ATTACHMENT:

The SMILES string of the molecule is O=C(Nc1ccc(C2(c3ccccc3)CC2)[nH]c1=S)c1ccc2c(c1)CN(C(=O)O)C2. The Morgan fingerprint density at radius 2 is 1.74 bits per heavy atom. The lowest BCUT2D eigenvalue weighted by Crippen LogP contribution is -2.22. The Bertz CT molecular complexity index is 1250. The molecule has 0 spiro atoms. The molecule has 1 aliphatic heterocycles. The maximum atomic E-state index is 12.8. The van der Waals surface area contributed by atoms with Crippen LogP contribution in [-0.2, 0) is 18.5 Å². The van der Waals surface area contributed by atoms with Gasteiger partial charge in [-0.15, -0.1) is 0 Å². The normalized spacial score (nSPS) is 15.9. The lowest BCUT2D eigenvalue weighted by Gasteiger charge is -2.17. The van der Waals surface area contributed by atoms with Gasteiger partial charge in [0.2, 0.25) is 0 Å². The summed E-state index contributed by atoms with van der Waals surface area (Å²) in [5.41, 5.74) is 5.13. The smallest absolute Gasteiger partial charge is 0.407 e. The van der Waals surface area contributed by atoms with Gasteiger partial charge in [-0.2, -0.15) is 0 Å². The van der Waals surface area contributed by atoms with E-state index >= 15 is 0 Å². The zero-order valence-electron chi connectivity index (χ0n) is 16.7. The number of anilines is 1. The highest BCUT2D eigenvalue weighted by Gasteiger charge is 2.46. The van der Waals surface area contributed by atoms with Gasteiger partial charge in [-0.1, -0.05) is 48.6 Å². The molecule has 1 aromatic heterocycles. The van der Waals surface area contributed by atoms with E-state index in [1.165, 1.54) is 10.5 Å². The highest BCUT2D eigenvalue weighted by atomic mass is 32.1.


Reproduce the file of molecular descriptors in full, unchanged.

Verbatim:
The SMILES string of the molecule is O=C(Nc1ccc(C2(c3ccccc3)CC2)[nH]c1=S)c1ccc2c(c1)CN(C(=O)O)C2. The Morgan fingerprint density at radius 2 is 1.74 bits per heavy atom. The lowest BCUT2D eigenvalue weighted by Crippen LogP contribution is -2.22. The Bertz CT molecular complexity index is 1250. The molecule has 0 spiro atoms. The molecule has 1 aliphatic heterocycles. The maximum atomic E-state index is 12.8. The van der Waals surface area contributed by atoms with Crippen LogP contribution in [-0.2, 0) is 18.5 Å². The van der Waals surface area contributed by atoms with Gasteiger partial charge in [-0.15, -0.1) is 0 Å². The normalized spacial score (nSPS) is 15.9. The lowest BCUT2D eigenvalue weighted by Gasteiger charge is -2.17. The van der Waals surface area contributed by atoms with Gasteiger partial charge in [0.2, 0.25) is 0 Å². The summed E-state index contributed by atoms with van der Waals surface area (Å²) in [5.41, 5.74) is 5.13. The smallest absolute Gasteiger partial charge is 0.407 e. The van der Waals surface area contributed by atoms with Gasteiger partial charge in [-0.2, -0.15) is 0 Å². The van der Waals surface area contributed by atoms with E-state index >= 15 is 0 Å². The zero-order valence-electron chi connectivity index (χ0n) is 16.7. The number of anilines is 1. The highest BCUT2D eigenvalue weighted by Gasteiger charge is 2.46. The van der Waals surface area contributed by atoms with Gasteiger partial charge in [-0.1, -0.05) is 48.6 Å². The molecule has 1 aromatic heterocycles. The van der Waals surface area contributed by atoms with E-state index in [1.165, 1.54) is 10.5 Å². The highest BCUT2D eigenvalue weighted by atomic mass is 32.1.